McCain was quick to align himself with Native American veterans. At a 1992 event for the Navajo Code Talkers, McCain said, "From the Revolution through Desert Storm, Native Americans have served, suffered and died for the cause of American freedom. Today we pay honor to a group of men -- only schoolboys at the time -- whose courage, resourcefulness, and tenacity saved the lives of countless men and women and helped to speed the realization of peace during World War II. During that war military communications between allied forces were constantly intercepted by the enemy with tragic consequences for the success of allied missions and forces. The legendary Navajo Code Talkers used their language to devise the only allied code that the enemy was never able to decipher. Sadly, though we may acknowledge their military prowess and their contributions to our victories, we have not always acknowledged our debts to the Navajo Code Talkers and other Native American veterans. When war has subsided, the Indian's prominent place in the battlefield has been replaced with second class citizenship at home. It is my hope that we will not only acknowledge the service of Native American veterans, but we also will honor our debts to them in peacetime. Native American Veterans bow to no one in the depth of his patriotism and in his love of country."
At the White House last year McCain was critical of President Donald J. Trump for being disrespectful. "Politicizing these genuine American heroes is an insult to their sacrifice," McCain tweeted.
McCain was a prisoner of war in Vietnam for five years. He was tortured because his father was an Admiral. "What they wanted," McCain wrote, "was to send me home at the same time that my father took over as commander in the Pacific. This would have made them look very humane in releasing the injured son of a top U. S. officer. It would also have given them a great lever against my fellow prisoners, because the North Vietnamese were always putting this 'class' business on us. They could have said to the others "Look, you poor devils, the son of the man who is running the war has gone home and left you here. No one cares about you ordinary fellows." I was determined at all times to prevent any exploitation of my father and my family.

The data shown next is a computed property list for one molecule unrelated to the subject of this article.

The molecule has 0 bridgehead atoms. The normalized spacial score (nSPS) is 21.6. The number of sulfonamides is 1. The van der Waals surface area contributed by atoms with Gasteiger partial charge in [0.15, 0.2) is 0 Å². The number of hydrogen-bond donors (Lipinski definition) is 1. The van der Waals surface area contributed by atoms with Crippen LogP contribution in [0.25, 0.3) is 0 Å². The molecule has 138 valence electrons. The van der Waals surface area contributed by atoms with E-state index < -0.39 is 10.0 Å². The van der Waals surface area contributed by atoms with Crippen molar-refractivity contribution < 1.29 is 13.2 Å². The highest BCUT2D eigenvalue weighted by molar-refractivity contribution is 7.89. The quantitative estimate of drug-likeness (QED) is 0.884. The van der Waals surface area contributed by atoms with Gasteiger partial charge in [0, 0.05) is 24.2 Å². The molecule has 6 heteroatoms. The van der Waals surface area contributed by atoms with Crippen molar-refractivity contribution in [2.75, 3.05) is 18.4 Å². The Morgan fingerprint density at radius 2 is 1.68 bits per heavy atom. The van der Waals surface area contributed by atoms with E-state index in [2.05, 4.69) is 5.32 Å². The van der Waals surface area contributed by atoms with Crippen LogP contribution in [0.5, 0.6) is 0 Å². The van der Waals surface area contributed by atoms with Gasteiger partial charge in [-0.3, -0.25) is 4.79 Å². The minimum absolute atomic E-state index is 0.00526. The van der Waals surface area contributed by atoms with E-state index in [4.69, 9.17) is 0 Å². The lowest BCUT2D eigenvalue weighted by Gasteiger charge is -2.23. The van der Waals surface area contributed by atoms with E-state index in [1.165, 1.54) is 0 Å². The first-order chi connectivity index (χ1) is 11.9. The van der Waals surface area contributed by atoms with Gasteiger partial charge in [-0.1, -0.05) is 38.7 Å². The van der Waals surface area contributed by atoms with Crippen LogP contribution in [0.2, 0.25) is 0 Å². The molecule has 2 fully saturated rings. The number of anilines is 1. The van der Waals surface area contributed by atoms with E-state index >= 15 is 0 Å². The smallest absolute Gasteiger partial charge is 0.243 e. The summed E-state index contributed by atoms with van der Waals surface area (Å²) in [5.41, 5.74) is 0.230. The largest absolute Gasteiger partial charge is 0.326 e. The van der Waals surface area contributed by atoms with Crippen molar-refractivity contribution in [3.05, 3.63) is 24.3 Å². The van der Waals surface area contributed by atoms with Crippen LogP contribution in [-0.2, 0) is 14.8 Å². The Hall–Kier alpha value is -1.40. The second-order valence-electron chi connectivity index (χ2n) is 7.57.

Across social media many Native Americans were expressing admiration for the late senator. "Rest easy Senator John McCain, I admire your commitment to improving Indian Country and for your service to our country," wrote Rory Wheeler, Seneca, on Twitter.
Heather Knife Chief tweeted that McCain was the only senator that met with "the Pawnee Entourage in DC when we finally won the fight to remove the decapitated heads of our U. S. Army Pawnee scouts from the shelves of the Smithsonian and finally bring them home."
Speaker LoRenzo Bates (Nenahnezad, Newcomb, San Juan, Tiis Tsoh Sikaad, Tse’Daa’Kaan, Upper Fruitland) offered his condolences to the McCain's family.
Speaker Bates recalled Senator McCain as a strong, humble, and hard working person who was always willing to discuss issues and work toward resolving problems for all tribes. Senator McCain was also a great admirer and supporter of the Navajo Code Talkers. In 2015, Senator McCain visited the capital of the Navajo Nation on Navajo Code Talker Day, and spoke in honor and recognition of the Navajo Code Talkers and their families.
“We admire his strength and resilience in serving our country until his final days. The Navajo Nation Council will continue to remember the McCain family in our thoughts and prayers and we will always be grateful for Senator McCain’s honorable service to the Navajo people and our country,” stated Speaker Bates.
A statement by the National Congress of American Indians said McCain called the senator a "tireless champion." The Senator dedicated many years to Indian Country. Serving as longtime member and former Chairman of the Senate Committee on Indian Affairs, he met frequently with tribal leaders on the Hill, in their community, and at our gatherings. In his last speech at NCAI Senator McCain said, “We must listen more to you, and get out of the way of tribal authority.” As we close out the day, we extend our sincere condolences with the family of Senator John McCain.
McCain's daughter, Meghan, in a statement said, "the dream has ended; this is the morning."
(The National Congress of American Indians is the owner of Indian Country Today and manages its business operations. The Indian Country Today editorial team operates independently as a digital journalism enterprise.)